"'We cannot do anything about your tinnitus'. This is simply not true"

A.I. Audiologists, then, play an important role…

P.J.J. They can be very important, and should work as part of a team. In Spain, they should work hand in hand with ENT specialists, in order to combine their expertise, because they each master one specific aspect of the therapy. We have done training courses in India and in Holland, and very often, we have audiologists, ENT doctors and psychologists, because it is very important that all three talk the same language to address a case correctly. ENT doctors do not have enough time to provide adequate guidance, and this is true throughout the world.

A.I. Are there any common characteristics in the 80% of patients who do experience improvement with TRT?

P.J.J. What is interesting with TRT is that it does not try to solve tinnitus based on its root cause, but rather works on the connections between the auditory system and the other parts of the brain. That is precisely why it is it can be successful in any number of people, without them having any common characteristics or traits.

A.I. But there are still 20% of patients for whom it does not work…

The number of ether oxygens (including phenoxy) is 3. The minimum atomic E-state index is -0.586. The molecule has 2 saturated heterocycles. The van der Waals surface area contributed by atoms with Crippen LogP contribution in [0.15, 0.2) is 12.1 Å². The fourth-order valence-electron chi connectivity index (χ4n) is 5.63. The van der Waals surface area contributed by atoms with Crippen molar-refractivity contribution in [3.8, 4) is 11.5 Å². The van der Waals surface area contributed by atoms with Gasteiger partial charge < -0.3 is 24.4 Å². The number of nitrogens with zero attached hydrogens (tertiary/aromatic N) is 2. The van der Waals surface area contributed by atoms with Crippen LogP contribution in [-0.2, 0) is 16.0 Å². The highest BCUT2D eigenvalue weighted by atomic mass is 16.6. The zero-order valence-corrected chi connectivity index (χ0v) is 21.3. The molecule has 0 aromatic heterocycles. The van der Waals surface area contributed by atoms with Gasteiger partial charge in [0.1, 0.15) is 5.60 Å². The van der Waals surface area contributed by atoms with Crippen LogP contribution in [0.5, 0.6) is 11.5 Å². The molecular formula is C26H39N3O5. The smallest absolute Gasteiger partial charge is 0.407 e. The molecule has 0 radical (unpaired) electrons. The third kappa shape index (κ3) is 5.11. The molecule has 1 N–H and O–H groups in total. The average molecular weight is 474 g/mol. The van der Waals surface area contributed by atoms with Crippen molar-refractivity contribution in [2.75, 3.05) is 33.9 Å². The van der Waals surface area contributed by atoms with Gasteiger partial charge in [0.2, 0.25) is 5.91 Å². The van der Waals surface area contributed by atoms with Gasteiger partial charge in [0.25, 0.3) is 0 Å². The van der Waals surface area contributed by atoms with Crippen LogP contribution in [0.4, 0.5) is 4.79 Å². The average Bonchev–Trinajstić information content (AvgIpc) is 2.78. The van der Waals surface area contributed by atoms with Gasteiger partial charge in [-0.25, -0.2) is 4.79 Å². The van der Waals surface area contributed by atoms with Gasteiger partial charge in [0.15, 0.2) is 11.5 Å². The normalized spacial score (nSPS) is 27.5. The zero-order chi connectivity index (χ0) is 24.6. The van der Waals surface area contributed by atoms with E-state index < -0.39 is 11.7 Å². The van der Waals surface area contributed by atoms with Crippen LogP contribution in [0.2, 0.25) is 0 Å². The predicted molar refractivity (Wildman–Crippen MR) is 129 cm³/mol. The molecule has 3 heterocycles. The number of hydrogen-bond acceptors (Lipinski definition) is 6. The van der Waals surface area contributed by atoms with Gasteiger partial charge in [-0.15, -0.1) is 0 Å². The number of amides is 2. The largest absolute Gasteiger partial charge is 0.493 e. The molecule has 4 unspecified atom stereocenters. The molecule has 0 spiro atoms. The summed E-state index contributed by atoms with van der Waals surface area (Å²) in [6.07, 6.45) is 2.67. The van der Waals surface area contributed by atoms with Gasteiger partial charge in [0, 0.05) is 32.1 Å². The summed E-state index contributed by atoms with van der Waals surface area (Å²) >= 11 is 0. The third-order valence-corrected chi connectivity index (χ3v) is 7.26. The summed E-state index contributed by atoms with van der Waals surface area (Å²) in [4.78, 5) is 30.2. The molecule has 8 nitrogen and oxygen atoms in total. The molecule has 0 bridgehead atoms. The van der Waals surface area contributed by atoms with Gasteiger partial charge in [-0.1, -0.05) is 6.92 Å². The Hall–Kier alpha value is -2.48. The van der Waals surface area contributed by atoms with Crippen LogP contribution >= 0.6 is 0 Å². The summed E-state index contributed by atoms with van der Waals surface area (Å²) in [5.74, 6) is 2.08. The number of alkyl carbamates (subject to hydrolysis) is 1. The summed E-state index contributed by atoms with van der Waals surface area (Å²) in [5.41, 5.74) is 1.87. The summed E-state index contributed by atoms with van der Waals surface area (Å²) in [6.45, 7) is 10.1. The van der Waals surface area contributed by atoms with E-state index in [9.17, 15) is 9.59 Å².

P.J.J. 82% of patients experience clear improvement, but approximately 90% of patients report a certain improvement. Regarding the remaining 10%, I have learned to predict when TRT will or will not be successful. First, there is a group of patients who use tinnitus as a means of getting social attention, who need to feel victimized, and will never get better because they do not want to put an end to what makes them special. The second group are those who take large doses of benzodiazepines. These drugs reduce the plasticity of the brain and this makes it very difficult to change the connections. A third of my patients take benzodiazepines, because 70% of patients who suffer from tinnitus have sleep problems, and ENT doctors prescribe them as if they were sleeping pills. When patients are on doses of 1 to1.5 mg per day, I try to convince them to stop taking them altogether in the second phase of the TRT. But if they take 2 mg or more, I know it is very difficult for the TRT to work. Lastly, there is a group of patients who do not want to get better for financial reasons, so that they can receive healthcare benefits, after a car accident, for example.

A.I. Can the first results be felt after only six months?

P.J.J. In the 1990s, when we first started, the average time to start feeling results was a year; now it is a month. That being said, some people improve after only three days, whereas for others it can take three months. So as to prevent relapses, I recommend the therapy last nine months. In the 2,000 patients I have treated, I have seen only very few relapses, often triggered by a traffic accident or breast cancer, etc.